Photo of the Week. The Ohio River reflects an autumn
sky. (See the water's beauty at full
Astronomy news for the week starting Friday, December 5, 2008.
The week is bookended by lunar "phases of the moment," beginning
with first quarter on Friday, December 5,
which is passed in daylight with the Moon climbing
the eastern afternoon sky. The quarter is then followed by a week
of the waxing gibbous, which ends with the
full Moon on Friday the 12th. With the Sun
approaching the Winter Solstice in
Sagittarius, the full Moon will be
just shy of the Summer Solstice in
Gemini and thus -- for those of
us in mid-northern latitudes -- very high in the nighttime sky.
The only planetary passage is with Uranus on
Saturday the 6th, the Moon going to the north of
William Herschel's planet.
On the same day as the full phase, the Moon will also pass its perigee, where
it is closest to the Earth. Given that we are also approaching
perihelion (where the Earth is closest to the Sun) early in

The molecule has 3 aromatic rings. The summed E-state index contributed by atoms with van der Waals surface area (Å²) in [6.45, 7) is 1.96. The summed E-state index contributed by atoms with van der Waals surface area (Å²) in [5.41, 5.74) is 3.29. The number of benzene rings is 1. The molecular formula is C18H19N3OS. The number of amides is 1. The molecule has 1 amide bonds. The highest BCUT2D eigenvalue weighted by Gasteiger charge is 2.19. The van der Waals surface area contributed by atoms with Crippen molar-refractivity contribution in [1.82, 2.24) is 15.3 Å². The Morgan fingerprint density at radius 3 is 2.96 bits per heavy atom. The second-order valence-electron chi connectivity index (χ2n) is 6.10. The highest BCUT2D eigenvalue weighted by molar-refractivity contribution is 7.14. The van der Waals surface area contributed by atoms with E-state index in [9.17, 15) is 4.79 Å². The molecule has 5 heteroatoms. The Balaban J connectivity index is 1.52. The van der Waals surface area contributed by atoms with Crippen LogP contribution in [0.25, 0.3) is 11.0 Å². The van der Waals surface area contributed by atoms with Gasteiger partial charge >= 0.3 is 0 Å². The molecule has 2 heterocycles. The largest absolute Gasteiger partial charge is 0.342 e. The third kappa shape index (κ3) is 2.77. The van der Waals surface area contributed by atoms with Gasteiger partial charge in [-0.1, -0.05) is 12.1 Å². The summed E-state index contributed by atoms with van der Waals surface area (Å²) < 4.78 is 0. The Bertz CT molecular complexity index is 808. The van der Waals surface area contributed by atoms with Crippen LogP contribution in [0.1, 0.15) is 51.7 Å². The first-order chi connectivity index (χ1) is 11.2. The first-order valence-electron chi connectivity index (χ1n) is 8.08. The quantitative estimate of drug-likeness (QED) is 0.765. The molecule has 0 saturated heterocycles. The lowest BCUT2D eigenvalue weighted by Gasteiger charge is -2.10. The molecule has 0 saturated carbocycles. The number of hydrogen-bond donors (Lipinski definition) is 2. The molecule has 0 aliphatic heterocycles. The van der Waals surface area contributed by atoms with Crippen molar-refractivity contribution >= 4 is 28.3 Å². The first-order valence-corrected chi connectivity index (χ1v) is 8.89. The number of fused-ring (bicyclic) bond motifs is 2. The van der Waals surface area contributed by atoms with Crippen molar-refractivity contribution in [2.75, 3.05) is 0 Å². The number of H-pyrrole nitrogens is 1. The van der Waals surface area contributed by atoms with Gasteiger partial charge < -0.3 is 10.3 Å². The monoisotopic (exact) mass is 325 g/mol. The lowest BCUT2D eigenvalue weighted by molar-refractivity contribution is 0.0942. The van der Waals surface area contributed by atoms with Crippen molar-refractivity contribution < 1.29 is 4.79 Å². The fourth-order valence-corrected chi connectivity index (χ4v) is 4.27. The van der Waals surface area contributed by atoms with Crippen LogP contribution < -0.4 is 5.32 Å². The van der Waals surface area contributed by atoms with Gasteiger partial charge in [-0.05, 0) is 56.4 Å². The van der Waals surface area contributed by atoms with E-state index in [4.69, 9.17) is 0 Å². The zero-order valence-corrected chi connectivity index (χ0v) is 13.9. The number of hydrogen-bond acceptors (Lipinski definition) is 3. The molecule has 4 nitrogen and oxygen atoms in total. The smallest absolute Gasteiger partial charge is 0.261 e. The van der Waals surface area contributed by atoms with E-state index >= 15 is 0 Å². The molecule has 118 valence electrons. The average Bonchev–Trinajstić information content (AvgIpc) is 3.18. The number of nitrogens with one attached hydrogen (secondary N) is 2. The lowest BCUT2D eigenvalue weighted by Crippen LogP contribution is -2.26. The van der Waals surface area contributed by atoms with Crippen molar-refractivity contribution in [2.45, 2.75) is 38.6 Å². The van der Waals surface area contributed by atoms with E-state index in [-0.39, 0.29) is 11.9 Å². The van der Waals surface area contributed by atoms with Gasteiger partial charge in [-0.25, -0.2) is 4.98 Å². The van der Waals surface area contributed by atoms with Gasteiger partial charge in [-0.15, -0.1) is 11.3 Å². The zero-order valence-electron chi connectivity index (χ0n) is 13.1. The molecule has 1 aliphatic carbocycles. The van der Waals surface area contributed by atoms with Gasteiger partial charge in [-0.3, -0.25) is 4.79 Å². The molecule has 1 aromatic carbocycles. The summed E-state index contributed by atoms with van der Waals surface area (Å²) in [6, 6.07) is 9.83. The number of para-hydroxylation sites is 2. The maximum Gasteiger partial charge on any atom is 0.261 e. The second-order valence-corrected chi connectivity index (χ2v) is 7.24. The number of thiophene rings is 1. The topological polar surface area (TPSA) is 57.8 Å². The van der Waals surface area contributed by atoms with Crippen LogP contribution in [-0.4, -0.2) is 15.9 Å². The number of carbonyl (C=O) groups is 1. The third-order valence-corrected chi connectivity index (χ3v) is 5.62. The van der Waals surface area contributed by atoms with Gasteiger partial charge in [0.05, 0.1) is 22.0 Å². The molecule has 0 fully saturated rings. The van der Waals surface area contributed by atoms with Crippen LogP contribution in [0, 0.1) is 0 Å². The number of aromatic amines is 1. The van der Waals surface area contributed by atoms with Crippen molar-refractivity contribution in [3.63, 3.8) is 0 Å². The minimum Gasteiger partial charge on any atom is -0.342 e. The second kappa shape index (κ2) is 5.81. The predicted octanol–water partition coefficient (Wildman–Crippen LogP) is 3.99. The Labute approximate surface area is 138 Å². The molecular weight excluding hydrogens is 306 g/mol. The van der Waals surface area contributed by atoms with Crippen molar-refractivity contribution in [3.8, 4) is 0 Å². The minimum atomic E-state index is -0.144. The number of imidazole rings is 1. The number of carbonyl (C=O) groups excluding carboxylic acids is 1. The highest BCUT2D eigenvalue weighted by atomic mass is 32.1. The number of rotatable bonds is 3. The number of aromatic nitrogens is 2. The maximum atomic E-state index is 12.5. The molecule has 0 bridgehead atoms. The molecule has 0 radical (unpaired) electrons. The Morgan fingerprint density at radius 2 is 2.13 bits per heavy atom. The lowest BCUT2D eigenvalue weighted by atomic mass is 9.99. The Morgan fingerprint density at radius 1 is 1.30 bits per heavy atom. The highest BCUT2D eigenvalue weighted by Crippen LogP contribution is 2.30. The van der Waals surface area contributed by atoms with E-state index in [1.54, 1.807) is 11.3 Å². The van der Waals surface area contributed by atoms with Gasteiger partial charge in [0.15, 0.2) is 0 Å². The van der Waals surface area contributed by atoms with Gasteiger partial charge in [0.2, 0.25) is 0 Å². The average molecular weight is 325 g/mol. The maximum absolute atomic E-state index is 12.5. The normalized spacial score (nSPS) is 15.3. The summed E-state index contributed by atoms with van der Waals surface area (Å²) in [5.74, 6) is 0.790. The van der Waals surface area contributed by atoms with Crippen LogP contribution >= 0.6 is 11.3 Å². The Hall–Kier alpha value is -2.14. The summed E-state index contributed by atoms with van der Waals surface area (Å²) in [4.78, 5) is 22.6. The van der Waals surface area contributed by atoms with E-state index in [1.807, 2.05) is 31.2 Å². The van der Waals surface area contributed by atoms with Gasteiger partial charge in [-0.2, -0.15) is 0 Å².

tides will be especially high (the size of the tide responsive
to the inverse cube of the distances between Earth and Moon or Sun).
This week marks the run-up to the Geminid meteor shower, which comes from the flakings of
Comet Phaeton, once thought to be an asteroid. Though the shower
peaks the night of Saturday the 13th (the morning of the Sunday the
14th), you might see some meteors by the end of the week (the
bright Moon unfortunately making a bit of a mess of
Mars, lost in
western twilight for the past couple months, is finally officially
gone from evening, as it passes conjunction with the Sun on Friday
the 5th. We'll not catch it in the morning skies for some time.
The evening still, of course, belongs to Venus and Jupiter. These
two brightest planets (Venus by far the brighter) have switched
places, Venus now to the east of the giant planet. While we start
the week with both in northeastern Sagittarius, Venus passes across the border into Capricornus on Wednesday the 10th.
Both now glorious in the southwest after sunset, Jupiter does not
set until after 7 PM, well after the end of twilight, Venus not
'till around 7:30. Then Saturn (in Leo) enters the scene, as it makes a
transition to rising before midnight later in the week.
While the shortest day of the year occurs when the Sun passes the
Winter Solstice, which it will do on December 21, this week marks
the time of the earliest sunset, which takes place around Sunday
the 7th. The difference is caused by the slight eccentricity of
the Earth's orbit and the 23.4 degree tilt of its axis, which at
this time of year causes the Sun to get ahead of its average
position, which is used for steady timekeeping.